^ Valko M, Izakovic M, Mazur M, Rhodes C, Telser J (2004). "Role of oxygen radicals in DNA damage and cancer incidence". Mol Cell Biochem266 (1–2): 37–56. PMID 15646026.
^ Stadtman E (1992). "Protein oxidation and aging". Science257 (5074): 1220–4. PMID 1355616.
^ Raha S, Robinson B (2000). "Mitochondria, oxygen free radicals, disease and ageing". Trends Biochem Sci25 (10): 502-8. PMID 11050436.
^ Lenaz G (2001). "The mitochondrial production of reactive oxygen species: mechanisms and implications in human pathology". IUBMB Life52 (3–5): 159-64. PMID 11798028.
^ Finkel T, Holbrook NJ (2000). "Oxidants, oxidative stress and the biology of ageing". Nature408 (6809): 239-47. PMID 11089981.
^ Krieger-Liszkay A (2005). "Singlet oxygen production in photosynthesis". J Exp Bot56 (411): 337-46. PMID 15310815.
^ Szabó I, Bergantino E, Giacometti G (2005). "Light and oxygenic photosynthesis: energy dissipation as a protection mechanism against photo-oxidation". EMBO Rep6 (7): 629-34. PMID 15995679.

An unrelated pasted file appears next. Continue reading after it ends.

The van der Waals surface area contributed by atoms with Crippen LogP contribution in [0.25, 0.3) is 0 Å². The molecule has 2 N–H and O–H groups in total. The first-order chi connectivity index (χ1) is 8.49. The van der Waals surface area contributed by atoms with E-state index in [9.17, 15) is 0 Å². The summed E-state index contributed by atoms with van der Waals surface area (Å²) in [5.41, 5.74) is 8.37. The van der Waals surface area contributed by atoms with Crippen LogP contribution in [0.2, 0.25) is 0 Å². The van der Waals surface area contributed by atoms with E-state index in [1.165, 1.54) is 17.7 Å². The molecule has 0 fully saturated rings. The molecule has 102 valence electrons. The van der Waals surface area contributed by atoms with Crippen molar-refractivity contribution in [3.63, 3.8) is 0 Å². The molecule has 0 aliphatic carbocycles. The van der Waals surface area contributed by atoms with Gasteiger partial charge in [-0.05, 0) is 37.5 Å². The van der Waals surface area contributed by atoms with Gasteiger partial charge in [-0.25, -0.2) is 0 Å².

^ Chaudière J, Ferrari-Iliou R (1999). "Intracellular antioxidants: from chemical to biochemical mechanisms". Food Chem Toxicol37 (9–10): 949 – 62. PMID 10541450.
^ Sies H (1993). "Strategies of antioxidant defense". Eur J Biochem215 (2): 213 – 9. PMID 7688300.
^ Imlay J (2003). "Pathways of oxidative damage". Annu Rev Microbiol57: 395–418. PMID 14527285.
^ Ames B, Cathcart R, Schwiers E, Hochstein P (1981). "Uric acid provides an antioxidant defense in humans against oxidant- and radical-caused aging and cancer: a hypothesis". Proc Natl Acad Sci U S A78 (11): 6858 – 62. PMID 6947260.
^ Khaw K, Woodhouse P (1995). "Interrelation of vitamin C, infection, haemostatic factors, and cardiovascular disease". BMJ310 (6994): 1559 – 63. PMID 7787643.
^ abcd Evelson P, Travacio M, Repetto M, Escobar J, Llesuy S, Lissi E (2001). "Evaluation of total reactive antioxidant potential (TRAP) of tissue homogenates and their cytosols". Arch Biochem Biophys388 (2): 261 – 6. PMID 11368163.
^ Chen C, Qu L, Li B, Xing L, Jia G, Wang T, Gao Y, Zhang P, Li M, Chen W, Chai Z (2005). "Increased oxidative DNA damage, as assessed by urinary 8-hydroxy-2'-deoxyguanosine concentrations, and serum redox status in persons exposed to mercury". Clin Chem51 (4): 759 – 67. PMID 15695327.
^ Teichert J, Preiss R (1992). "HPLC-methods for determination of lipoic acid and its reduced form in human plasma". Int J Clin Pharmacol Ther Toxicol30 (11): 511 – 2. PMID 1490813.